The pockets 44 may be molded into topside portions 40 of the board 12 and provided with a screw-in cap 46, as is well known in the art.

The topside portion 40 defining a top 50 of a sight opening, or compartment, 52, extending through the board 12 from a first side, or top, 56 of the board to a second side, or hull, 58, of the buoyant board 12.

As shown in FIGS. 4 and 5, an optical system 60, includes a first transparent member 62 supported by the topside portion 56 and a second, or hull, transparent member 64, flush-mounted with the hull, 58, at a bottom 68 of the sight compartment 52. Best shown in FIG. 3, the optical system provides a viewing area from the buoyant board 12 second side, or hull, 58, which is larger than the size of the opening 70 in the topside portion of 56 of the board 12.

Turning to FIGS. 4, 6 and 7, the topside portion, 56, may include a neck, 74, or a recess, 76 (see FIG. 7 for an alternative embodiment of the present invention) into which the first transparent member is fixed by conventional methods, such as gluing, or the like. A boot, or shroud, 80 formed from a suitable flexible material, such as plastic, sythetic rubber, or the like, may be removably attached by means of a band 82 extending around the shroud and onto the neck 74, as shown in FIGS. 4, 5 and 6, or alternatively as shown in FIG. 7, secured to an inside wall 86 by means of an inside spring 88.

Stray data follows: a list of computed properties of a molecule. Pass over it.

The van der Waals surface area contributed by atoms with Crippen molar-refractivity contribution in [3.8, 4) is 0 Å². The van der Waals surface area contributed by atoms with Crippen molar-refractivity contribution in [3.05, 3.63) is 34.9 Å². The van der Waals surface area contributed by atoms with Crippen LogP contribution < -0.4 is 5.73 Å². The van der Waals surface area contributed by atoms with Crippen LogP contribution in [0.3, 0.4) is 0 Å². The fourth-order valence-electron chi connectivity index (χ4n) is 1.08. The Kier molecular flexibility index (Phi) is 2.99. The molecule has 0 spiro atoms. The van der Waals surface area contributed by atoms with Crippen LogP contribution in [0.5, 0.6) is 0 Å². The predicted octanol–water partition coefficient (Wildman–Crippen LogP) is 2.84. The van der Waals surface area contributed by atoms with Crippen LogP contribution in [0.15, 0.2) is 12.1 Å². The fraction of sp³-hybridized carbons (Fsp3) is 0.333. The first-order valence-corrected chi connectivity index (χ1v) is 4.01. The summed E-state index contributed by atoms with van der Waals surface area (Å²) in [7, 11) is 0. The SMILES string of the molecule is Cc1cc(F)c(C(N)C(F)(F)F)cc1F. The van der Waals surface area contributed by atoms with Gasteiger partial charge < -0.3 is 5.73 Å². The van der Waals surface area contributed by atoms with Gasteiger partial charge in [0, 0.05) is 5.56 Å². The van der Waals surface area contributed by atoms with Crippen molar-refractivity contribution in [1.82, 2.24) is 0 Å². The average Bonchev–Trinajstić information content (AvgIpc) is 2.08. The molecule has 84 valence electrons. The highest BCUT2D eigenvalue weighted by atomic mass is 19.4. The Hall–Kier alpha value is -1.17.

The shroud 80 may have waterproof front 90 and sides, 92 and an open back, with a circumferential lip 98 for engaging a user's head and thereby operative for substantially eliminating the entry of light and water between the user's head and the buoyant board first transparent member 62. In this manner, the user is not distracted by overhead daylight, or water, which may splash over the topside 56 of the board and strike the first transparent member 62, causing a blurry vision through the sight compartment 52. However, water which may strike the first transparent member 62 when the user's head is not engaging the shroud is drained from the first transparent 62 by drainholes 102 (see FIG. 6), alternatively, a runoff area 104 (FIG. 7).

The user is supported by the buoyant board on a deck 108 portion which is disposed aft the sight compartment 52 and the storage compartment 34. It is important that the topside portions 56 support the first transparent member in a relationship with the user and the second transparent member in order to enable the user, in a prone position, on the paddle board deck 108, to look through the sight compartment 52 and the paddle board in a downwardly and forwardly direction.